Referencing a vanilla game you think does the numbers well is an approach many people do. You can also map out statlines from the ground up for both player and enemy units to fit your vision of how they match up. Or, if you’re not as much of a “meticulously plan things out with spreadsheets ahead of time” person, you can just eyeball it and tune the results with repeated testing, though the spreadsheet people will probably tell you that advance planning, while still needing testing, usually saves time in the long run when done right.


First of all you need a core idea behind your game, and have to think about how to balance your growths around that.

If you plan on making a short hack (say 7 chapters), it could be a good idea to go for lower growths, but faster exp gains. Meanwhile a longer game may want a way to reduce your level, or have a higher total level you can reach.

Generally you wanna keep one thing in mind: Bases and Promo gains are Constants, while growths or things like optional/secret items vary with each playthrough. Thus relying on high growths means your unit stats can vary wildly with just a handful of levels, which makes balancing harder.

For designing a unit, don’t worry about the perfect balance on your first iteration and just give them a stat layout which makes sense with the basic idea behind the unit. A big bulky fighter should have a relatively good STR stat for example, so you take the class bases, and add a bit of strenght in there. Perfectly fine for a first draft. Then you test the game a bit, and if you find the unit to be too strong or weak, you can always adjust afterwards.

I would say grab or make an average stat calculator, put your bases, promo gains, and growths in, and see how strong the units will grow over time. Even 5% changes in growths will be more apparent to you this way, and you can more easily compare units.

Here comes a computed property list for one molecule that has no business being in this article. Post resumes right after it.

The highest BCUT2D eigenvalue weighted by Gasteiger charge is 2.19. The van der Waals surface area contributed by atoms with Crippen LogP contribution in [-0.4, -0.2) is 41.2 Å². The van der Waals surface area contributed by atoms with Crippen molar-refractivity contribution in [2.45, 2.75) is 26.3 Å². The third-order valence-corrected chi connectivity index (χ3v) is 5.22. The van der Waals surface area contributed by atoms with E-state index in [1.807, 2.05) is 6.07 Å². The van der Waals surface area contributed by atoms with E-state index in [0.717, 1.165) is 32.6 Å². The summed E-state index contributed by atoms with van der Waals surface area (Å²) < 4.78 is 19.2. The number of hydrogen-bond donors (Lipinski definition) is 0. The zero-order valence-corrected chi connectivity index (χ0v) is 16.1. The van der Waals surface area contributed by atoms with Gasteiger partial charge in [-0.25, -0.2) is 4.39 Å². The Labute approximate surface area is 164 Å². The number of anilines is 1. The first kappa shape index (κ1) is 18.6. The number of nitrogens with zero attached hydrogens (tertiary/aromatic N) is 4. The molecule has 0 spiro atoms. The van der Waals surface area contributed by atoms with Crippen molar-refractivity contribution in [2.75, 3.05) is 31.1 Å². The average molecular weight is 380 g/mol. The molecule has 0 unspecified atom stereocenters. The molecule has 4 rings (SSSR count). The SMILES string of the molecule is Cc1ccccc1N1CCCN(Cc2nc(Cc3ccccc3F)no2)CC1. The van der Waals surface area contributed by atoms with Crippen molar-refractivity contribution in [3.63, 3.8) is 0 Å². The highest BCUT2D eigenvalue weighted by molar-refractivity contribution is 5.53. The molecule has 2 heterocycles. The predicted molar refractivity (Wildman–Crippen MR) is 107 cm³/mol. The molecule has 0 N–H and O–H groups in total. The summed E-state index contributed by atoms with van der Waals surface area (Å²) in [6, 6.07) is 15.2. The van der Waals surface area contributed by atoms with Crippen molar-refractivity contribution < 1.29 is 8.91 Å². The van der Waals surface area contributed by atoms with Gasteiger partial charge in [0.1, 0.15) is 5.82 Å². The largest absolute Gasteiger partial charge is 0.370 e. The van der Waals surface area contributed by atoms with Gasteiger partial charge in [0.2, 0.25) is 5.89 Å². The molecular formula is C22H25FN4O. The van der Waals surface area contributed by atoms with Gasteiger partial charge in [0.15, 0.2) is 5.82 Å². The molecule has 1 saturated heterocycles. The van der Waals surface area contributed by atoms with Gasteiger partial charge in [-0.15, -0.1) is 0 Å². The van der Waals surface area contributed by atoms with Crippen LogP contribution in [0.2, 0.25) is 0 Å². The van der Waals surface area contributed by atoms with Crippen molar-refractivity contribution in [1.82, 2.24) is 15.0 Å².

I would generally also say keep growths low not just because of the balance, but because getting a great level with low growths (rare) feels great, while getting bad to mediocare levels (common), doesn’t really make you feel bad. Meanwhile having bad levels with high growths (rare) makes you feel like you got unlucky, while mediocare to good levels (common) don’t really make you feel anything. But that might just be personal preference.


All of yalls advice has given me a lot to think about, when I ain’t worrying about exams.
My hack I’m planning to have 37 chapters overall. (Prologue for Lord 1, 8 chapters respectively for Lord 1 and 2 Part 1, another 8 chapters respectively for both for Part 2, and then 4 together for the finale)
The inspiration for this being TRS

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Your motivation to create 37 chapters is commendable. But if you’re working alone, why not start with a single chapter that can be played to completion?

I was thinking working on part 1 for one lord, put the hack out and get criticisms and suggestions, then work on part 2 of the same lord. Repeat for lord 2, and then do the final chapters


That’s definitely one way to size down when starting a project. Still, I would encourage anyone to start with one chapter (map).

I definitely have the most trouble following my own advice here. I love thinking up all the details of a huge story, but I should probably try to get something done quickly if I don’t want my ideas to die as ideas.